Sunday 5 June 2011

Maple scones and trash and treasure

Last weekend we went to the Coburg Trash and Treasure Market.  These sorts of markets are known as car boot sales in the UK.  People bring all sorts of curious old (and not so old) stuff to sell.  An old oven, feijoas, underwear, kitchenware, religious pictures, rotary phones.  We made a few purchases: old magazines for me, talking books for E, a toy shopping trolley for Sylvia, a bracelet for dolly, a little coffee table for us all and a new serving plate for me.  You can see the plate above.  It is the sort of pretty plate on which ladies might serve scones.

As we walked around the stalls, Sylvia wanted to know when we were going to go to the market and have little pancakes.  (A reasonable question after enjoying poffertjes on our last two market trips.)  On the way home, I went to the bakery but didn't have enough cash to buy much, so I told E that I would make scones.  Making scones is tricky with our current routines.  Scones are for afternoon tea.  However Sylvia sleeps in the afternoon.  I have to either make them straight after lunch or late in the afternoon if Sylvia is to help.  She loves to help.  So we made them just before dinner.

I chose the maple syrup scones that I made from Rose Bakery's Breakfast Lunch and Tea cookbook.  They looked interesting with the addition of maple syrup and oats.  I hadn't noticed just how much butter they had until we started baking.

Sylvia had a lovely time helping.  She even wore her apron.  Dolly sat beside us in her new shopping trolley.  Sylvia was delighted to find that when she pressed a scone cutter into the dough she made a scone.  She also loves arranging scones on the tray.  I always put them in the centre and crowd them around that one but Sylvia likes to line the scones around the edge of the tray.  You may notice in the picture below that I had to rearrange them my way.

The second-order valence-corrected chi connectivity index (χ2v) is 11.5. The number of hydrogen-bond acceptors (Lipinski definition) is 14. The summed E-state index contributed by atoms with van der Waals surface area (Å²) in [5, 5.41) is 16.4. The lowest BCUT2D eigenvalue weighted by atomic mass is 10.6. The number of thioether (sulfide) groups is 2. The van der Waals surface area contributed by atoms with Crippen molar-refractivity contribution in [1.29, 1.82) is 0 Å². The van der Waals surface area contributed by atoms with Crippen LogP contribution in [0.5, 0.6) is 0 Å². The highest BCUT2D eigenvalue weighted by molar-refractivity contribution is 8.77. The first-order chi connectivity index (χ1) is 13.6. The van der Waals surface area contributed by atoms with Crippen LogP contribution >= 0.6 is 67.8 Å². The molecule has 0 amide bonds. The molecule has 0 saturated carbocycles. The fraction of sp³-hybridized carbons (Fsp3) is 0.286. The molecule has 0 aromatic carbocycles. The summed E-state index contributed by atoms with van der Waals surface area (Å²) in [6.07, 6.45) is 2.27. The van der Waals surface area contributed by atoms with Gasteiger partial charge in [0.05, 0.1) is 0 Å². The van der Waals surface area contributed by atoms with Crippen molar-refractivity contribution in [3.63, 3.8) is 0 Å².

Rose Carrarini, the author of the cookbook, says this is her favourite scone recipe.  We weren't over the moon about them.  I suspect that it didn't help that they had cooled considerably by the time we ate them after dinner.  The large amount of butter in the recipe made them quite solid and short - more biscuit than scone texture.  I prefer scones to be light and fluffy, made with just a wee bit of butter.  They seemed more American than Australian or British, which might be why Deb loved them and C didn't.
I was running out of plain flour and baking powder so I left them out and used self raising flour instead.  I tried a scone with promite which I enjoyed but they were best with some syrupy stewed plums.  The scones were on the dry side and were much improved with some juicy barely sweet fruit.  E just had syrup because he is not such a fan of fruit.  I served them on my new plate (see top pic). A perfect accompaniment to the first episode of the new television series Downton Abbey.

I probably wont make these scones again.  I have no doubt however that I will try more scones from this lovely cookbook.  And I am definitely watching episode two of the sumptuous period costume drama.

Previously on Green Gourmet Giraffe:
This time last year: Advice for Gluten Free beginners and kids
This time two years ago: Butterscotch and Banner Surprises
This time three years ago: Shamburgers
This time four years ago: Kraut Rock Cupcakes

Maple syrup and oat scones
Adapted from Rose Bakery's Breakfast Lunch and Tea
Makes about 12-15 scones

1 and 3/4 cups self raising white flour
1/2 cup wholemeal flour
1/2 cup rolled oats
1 tbsp caster sugar
1/2 tsp salt
160g unsalted butter
4 tbsp maple syrup
about 4 tbsp milk or buttermilk
1 egg beaten or 1 tbsp milk